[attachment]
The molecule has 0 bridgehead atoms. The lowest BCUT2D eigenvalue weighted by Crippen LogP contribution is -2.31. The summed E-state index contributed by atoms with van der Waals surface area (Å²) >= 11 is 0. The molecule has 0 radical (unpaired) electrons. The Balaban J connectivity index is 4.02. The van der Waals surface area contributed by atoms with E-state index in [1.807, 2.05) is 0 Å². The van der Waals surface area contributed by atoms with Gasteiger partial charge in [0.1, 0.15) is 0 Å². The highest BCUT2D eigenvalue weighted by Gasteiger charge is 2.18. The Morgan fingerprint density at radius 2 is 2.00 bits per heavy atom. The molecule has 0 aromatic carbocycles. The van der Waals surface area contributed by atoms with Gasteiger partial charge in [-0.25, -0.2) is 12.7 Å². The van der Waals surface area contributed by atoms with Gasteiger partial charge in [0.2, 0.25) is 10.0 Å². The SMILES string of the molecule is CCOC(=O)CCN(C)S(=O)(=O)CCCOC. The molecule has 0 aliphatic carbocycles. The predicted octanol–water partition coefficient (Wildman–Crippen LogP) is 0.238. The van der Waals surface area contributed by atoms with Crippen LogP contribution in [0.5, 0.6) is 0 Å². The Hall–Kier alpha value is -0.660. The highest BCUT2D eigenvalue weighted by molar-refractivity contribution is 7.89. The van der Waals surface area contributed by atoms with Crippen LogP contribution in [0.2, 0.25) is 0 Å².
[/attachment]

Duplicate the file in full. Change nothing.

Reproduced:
The molecule has 0 bridgehead atoms. The lowest BCUT2D eigenvalue weighted by Crippen LogP contribution is -2.31. The summed E-state index contributed by atoms with van der Waals surface area (Å²) >= 11 is 0. The molecule has 0 radical (unpaired) electrons. The Balaban J connectivity index is 4.02. The van der Waals surface area contributed by atoms with E-state index in [1.807, 2.05) is 0 Å². The van der Waals surface area contributed by atoms with Gasteiger partial charge in [0.1, 0.15) is 0 Å². The highest BCUT2D eigenvalue weighted by Gasteiger charge is 2.18. The Morgan fingerprint density at radius 2 is 2.00 bits per heavy atom. The molecule has 0 aromatic carbocycles. The van der Waals surface area contributed by atoms with Gasteiger partial charge in [-0.25, -0.2) is 12.7 Å². The van der Waals surface area contributed by atoms with Gasteiger partial charge in [0.2, 0.25) is 10.0 Å². The SMILES string of the molecule is CCOC(=O)CCN(C)S(=O)(=O)CCCOC. The molecule has 0 aliphatic carbocycles. The predicted octanol–water partition coefficient (Wildman–Crippen LogP) is 0.238. The van der Waals surface area contributed by atoms with Crippen LogP contribution in [0.5, 0.6) is 0 Å². The Hall–Kier alpha value is -0.660. The highest BCUT2D eigenvalue weighted by molar-refractivity contribution is 7.89. The van der Waals surface area contributed by atoms with Crippen LogP contribution in [0.2, 0.25) is 0 Å².